2/20/2008 10:05:00 PM  
Blogger Mad Fiddler said...

Ballistic missiles move at sub-orbital velocities.

That is, satellites move faster than ballistic missiles; otherwise the ballistic missile would become a satellite, or if moving fast enough, escape Earth's gravity entirely.

I know I'm trafficking in the bleedin' obvious... I'm just pointing out that the shot demonstrates clearly that the United States now have redundant capabilities to shoot both incoming warheads *AND* satellites. I know--- there have already been tests of satellite-busting missiles, some even launched from high-flying jet fighters.

But this demonstration serves as another warning to its potential adversaries that U.S. technology has advanced several jumps ahead in its ability to "take out" the space assets of the more advanced foes.

Now, if we could just come up with a foolproof way to derail the plans of terrorists to blast all creation…

2/20/2008 10:08:00 PM  
Blogger newscaper said...

I wonder what additional modifications would be needed to take out this one?

If you've never fire it up, J-Track 3D gives you a real time viewer of all satellites in Earth orbit if you have Java installed. You can drag in the window to see the planes in which the sats stack up quite easily.
J-Track 3D

2/20/2008 10:23:00 PM  
Blogger Utopia Parkway said...

While I agree this says something about the capability of these ABM rockets remember what Bruce Lee said: "boards don't fight back."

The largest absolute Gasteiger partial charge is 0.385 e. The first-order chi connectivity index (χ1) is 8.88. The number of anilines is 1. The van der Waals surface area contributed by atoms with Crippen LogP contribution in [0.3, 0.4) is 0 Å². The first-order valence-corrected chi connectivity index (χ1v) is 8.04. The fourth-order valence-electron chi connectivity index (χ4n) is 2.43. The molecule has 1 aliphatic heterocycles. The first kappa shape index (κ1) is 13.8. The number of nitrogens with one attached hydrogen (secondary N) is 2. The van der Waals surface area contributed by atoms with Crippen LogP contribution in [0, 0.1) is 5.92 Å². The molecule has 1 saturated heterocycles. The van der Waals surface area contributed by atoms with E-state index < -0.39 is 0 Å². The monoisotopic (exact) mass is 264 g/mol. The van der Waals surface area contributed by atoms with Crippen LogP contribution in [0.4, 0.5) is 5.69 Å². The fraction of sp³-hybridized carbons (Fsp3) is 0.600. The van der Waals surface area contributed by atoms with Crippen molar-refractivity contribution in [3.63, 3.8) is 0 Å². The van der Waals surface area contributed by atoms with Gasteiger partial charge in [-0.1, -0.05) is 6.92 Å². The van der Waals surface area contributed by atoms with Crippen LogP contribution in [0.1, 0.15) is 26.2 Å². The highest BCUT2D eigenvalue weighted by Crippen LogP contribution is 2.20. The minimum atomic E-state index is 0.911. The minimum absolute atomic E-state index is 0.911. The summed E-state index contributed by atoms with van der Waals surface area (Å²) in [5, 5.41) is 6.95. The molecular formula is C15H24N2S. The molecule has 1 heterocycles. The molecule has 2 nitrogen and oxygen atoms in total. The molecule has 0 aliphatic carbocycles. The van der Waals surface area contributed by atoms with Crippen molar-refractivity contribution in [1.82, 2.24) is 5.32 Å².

This was a school bus flying through space. Enemy missiles would have countermeasures, MIRVs etc.

2/20/2008 10:27:00 PM  
Blogger Tarnsman said...

Wonder if Nancy and Harry will stand on the steps of the Capitol and announce that this missile strike was a complete failure.

Hey, Dimwits! Thought you guys said this would never work. Proof of concept. Reagan was right, again!

2/20/2008 10:31:00 PM  
Blogger newscaper said...

The "school bus" was an exaggeration by about a factor of 2 I believe.

Since the dead satellite was cold, relatively speaking, it was still a pretty good test of the discriminating power of the sensor net.

So far I think the only people with MARV warheads are the Russians.

2/20/2008 10:31:00 PM  
Blogger MKSheppard said...

Enemy missiles would have countermeasures, MIRVs etc.

Actually, decoys and countermeasures don't work.

It's not really that hard to pick out the "live" RV from a swarm of decoys.

1.) The IR signature of an actual nuclear warhead is quite distinguishable against a very cold background of space, because the fissile material in the warhead generates a unique internal signature (remember, plutonium is warm to the touch); oh I wonder why we put a IR seeker on our Kill vehicle....

2.) As the targets start to enter the Earth's atmosphere; it means the much lighter decoys will decelerate much more rapidly than the actual, much heavier, warheads.

In all, to defeat ABM, you would need a decoy that pretty much for a multitude of reasons is the exact same shape and weight of the real warhead.

With that in mind, why carry decoys, when you could use that precious throw weight to toss an actual warhead instead?

So far I think the only people with MARV warheads are the Russians.

Great! I love MARVs. The weight and size needed for an actual manouvering warhead means that instead of 12 warheads, you can only carry 1 or 2. That means I've "shot down" 84% to 92% of your warheads without firing a shot.

2/20/2008 11:43:00 PM  
Blogger xstrange said...

It's been amusing to watch the "size of a school bus" comment proliferate through almost every news article, even though it's completely wrong. The main structure of NROL-21 is (was!) roughly 4' square by 7' long. Aviation Week had an article about it a few weeks ago. Doesn't anybody in the AP or the major media do any technical fact-checking any more? How simple can you get?